However, since moral behaviour is a deliberate and conscious choice, I believe Orwell did get the last word on this, and I leave one of his finest quotes here:

   In a time of universal deceit – telling the truth is a revolutionary act.

Have you thought about (HYTA) how problematic human beings can be?

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There’s much to be fascinated about our species: We have the singular ability to strategically plan beyond the immediate present; from us, we soulfully infuse the contemporary arts and music scene with abstraction and colourful noise; beyond that, and most admired, is our magnum opus – the ability to think and reason. So it comes as no surprise that we regularly view ourselves as special, if not different.

And in the case of most religious themes, we are considered the ‘chosen ones’ – dearly loved or favoured by various divine beings. But over the years, as we understand more of our neighbouring species, and as Psychology becomes a more robust discipline, we know a great deal more about how things can go very wrong with us, and also how other species are by no means as simple as they seem. In certain areas of cognition, they can be far superior.

So not only are we mundane creatures desperately trying to survive on (and make sense of) this dying ball of crust, we are, by our own hands, equal parts inventors, equal parts destroyers. Most assuredly, if we can find a way to do something better, we will rapidly find a way to do far worst. We are the proud inventors of the computer but also the same agents who gave birth to malware and viruses. If given a choice, we are often terribly exploitative – almost disappointingly so.

Imagine a world that’s overrun by diseased rats. Offering a very small reward for killing a rat does appear to be an incentive to keep this pestilence at bay. If the reward was to the tune of a dollar per dead rat, a reasonable majority would do it as a duty or routine, but you can be absolutely certain that there will be those who will start rearing huge rats farms deliberately for no other reason than to cash in on the bounty.

And so it’s disturbing that when developing a system that has nothing but the best of intentions, we spend far more time enforcing countermeasures. Offer healthcare for free, and you will find perfectly healthy people crowding the clinics for no other reason than ‘it’s free and what’s the harm?”. History has a long list of disappointing good intentions.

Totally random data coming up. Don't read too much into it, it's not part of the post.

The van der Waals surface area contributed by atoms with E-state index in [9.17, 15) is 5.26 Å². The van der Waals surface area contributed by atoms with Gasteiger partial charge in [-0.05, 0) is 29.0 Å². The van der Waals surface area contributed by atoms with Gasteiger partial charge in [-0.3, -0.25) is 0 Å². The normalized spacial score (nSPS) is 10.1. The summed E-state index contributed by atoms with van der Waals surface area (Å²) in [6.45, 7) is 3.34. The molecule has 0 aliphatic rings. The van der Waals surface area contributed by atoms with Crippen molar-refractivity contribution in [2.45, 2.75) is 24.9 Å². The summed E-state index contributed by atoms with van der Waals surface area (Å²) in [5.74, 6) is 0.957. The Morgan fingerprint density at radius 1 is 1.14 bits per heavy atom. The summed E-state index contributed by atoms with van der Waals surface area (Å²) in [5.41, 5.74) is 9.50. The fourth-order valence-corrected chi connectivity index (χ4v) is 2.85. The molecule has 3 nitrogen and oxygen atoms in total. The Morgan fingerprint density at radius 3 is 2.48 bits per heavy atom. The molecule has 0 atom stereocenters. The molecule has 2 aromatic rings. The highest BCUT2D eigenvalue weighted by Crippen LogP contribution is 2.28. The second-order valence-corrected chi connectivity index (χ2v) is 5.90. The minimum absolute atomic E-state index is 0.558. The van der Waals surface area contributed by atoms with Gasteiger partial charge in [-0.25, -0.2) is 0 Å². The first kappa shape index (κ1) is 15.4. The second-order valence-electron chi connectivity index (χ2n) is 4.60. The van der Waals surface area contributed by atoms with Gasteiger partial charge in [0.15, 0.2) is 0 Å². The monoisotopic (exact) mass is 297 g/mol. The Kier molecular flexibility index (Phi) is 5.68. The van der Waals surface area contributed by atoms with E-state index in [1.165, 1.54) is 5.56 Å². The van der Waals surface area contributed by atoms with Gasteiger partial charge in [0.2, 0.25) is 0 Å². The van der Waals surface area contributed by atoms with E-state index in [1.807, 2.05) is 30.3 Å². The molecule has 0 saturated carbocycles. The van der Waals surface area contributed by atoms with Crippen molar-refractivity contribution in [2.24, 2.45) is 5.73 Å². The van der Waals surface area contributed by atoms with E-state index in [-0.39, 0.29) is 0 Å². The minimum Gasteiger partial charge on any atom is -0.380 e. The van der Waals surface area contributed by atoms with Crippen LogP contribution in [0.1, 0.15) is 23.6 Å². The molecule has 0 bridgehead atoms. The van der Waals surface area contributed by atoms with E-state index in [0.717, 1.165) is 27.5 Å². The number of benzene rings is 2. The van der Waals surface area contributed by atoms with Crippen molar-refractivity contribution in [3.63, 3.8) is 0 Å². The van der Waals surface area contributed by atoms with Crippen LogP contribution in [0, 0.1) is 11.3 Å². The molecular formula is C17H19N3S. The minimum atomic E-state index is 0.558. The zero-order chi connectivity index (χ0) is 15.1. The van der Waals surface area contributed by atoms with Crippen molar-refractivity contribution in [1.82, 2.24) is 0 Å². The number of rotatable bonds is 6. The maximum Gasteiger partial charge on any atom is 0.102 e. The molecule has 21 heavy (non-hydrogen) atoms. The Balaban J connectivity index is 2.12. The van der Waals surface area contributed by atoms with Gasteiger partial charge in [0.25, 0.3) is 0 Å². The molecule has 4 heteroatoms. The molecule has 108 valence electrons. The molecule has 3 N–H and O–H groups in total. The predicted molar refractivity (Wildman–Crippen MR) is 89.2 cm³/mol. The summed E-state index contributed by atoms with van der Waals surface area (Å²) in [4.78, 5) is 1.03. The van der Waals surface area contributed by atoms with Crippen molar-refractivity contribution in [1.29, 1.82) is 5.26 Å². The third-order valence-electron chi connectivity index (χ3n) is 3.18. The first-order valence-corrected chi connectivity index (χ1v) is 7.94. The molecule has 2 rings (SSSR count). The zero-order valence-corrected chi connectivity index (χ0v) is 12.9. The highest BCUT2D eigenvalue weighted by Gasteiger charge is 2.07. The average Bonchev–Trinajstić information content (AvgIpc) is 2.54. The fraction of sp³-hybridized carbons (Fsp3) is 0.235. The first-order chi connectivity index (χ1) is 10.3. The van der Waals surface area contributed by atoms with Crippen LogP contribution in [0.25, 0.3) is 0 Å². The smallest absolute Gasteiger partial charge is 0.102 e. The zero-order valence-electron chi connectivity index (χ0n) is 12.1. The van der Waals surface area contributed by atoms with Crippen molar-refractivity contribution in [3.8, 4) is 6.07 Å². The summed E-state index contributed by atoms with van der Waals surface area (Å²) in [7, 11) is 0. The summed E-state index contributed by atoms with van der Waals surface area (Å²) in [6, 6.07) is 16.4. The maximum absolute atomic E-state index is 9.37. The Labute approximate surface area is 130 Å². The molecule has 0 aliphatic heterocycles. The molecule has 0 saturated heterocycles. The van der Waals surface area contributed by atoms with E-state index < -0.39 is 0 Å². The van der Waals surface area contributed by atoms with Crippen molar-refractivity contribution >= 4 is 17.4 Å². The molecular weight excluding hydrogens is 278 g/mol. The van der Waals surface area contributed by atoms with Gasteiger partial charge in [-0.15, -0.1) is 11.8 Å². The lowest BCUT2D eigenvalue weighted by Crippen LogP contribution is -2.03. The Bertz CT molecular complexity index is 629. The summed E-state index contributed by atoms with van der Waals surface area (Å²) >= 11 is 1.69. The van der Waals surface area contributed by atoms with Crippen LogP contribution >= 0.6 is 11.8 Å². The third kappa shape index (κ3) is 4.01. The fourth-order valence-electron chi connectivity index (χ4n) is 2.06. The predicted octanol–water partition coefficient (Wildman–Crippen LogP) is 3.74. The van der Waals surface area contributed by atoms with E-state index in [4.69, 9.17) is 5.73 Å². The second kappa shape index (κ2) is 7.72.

However, the worst of our behaviour – the most base, the most depraved, the most pathological – manifests itself when we can hide around anonymity. The amount of unbridled hate, the ugliness of the vulgar, the deliberate extent one goes to create misery for others, all these are so loathsome, so demeaning and so toxic that words struggle to fully capture the putrid poison that floats on the anonymous platform of the internet (which to an extent, includes games and chat applications).

Such psychopathy isn’t a surprise. We are a lot nicer in real life because we are directly (and without choice) held accountable for our actions. Our observable behaviour becomes psychological clues for others to decipher what sort of person we are, and the consequences of social rejection are very real. But knowing we can get away with doing anything leads to some very telling behaviour. After all, if exams were held with no invigilators, and hence no accountability, you will be hard pressed to find anyone doing meaningful studying after a while.

Also, after much extensive behavioural studies, there’s more to be disappointed with ourselves: We do not change our beliefs even when the evidence presented is objective and irrefutable. The opposite is true. We tend to become more entrenched in our old beliefs and openly defy any attempts to alter our way of thinking. In a 2006 poll of Americans by Time magazine, when asked about their responses if Science could conclusively prove their faith wrong, 64% said they would reject the findings in favour of their faith.

But it doesn’t have to be seen in a religious context. We have known people (and sometimes through TV shows) who end up marrying someone who’s blatantly a misfit: insincere, having affairs on the sly, or a dishonest rogue. Yet, despite well intended admonishments and various proofs of infidelity, go ahead with the marriage anyway. It makes for a suspenseful plot, a reminder on how acutely difficult it is to sever an emotional connection – and also how slowly we change our beliefs (if at all).

These persistent flaws are not likely to change anytime. They are perhaps a by-product of what it means to be human. But it still doesn’t excuse deliberate hurtful behaviour, nor should we encourage situations where human toxicity can build up. How we choose to act in the absence of authority, in the face of mounting peer pressure, or in the dearth of any incentives, ultimately determine who we truly, truly are. How many would pass the test? Would you?

So have you thought (HYTA) about the problems of being human?

Have you thought about (HYTA) religion, the elephant in the room? (Attacks on Baghdad & Bangladesh)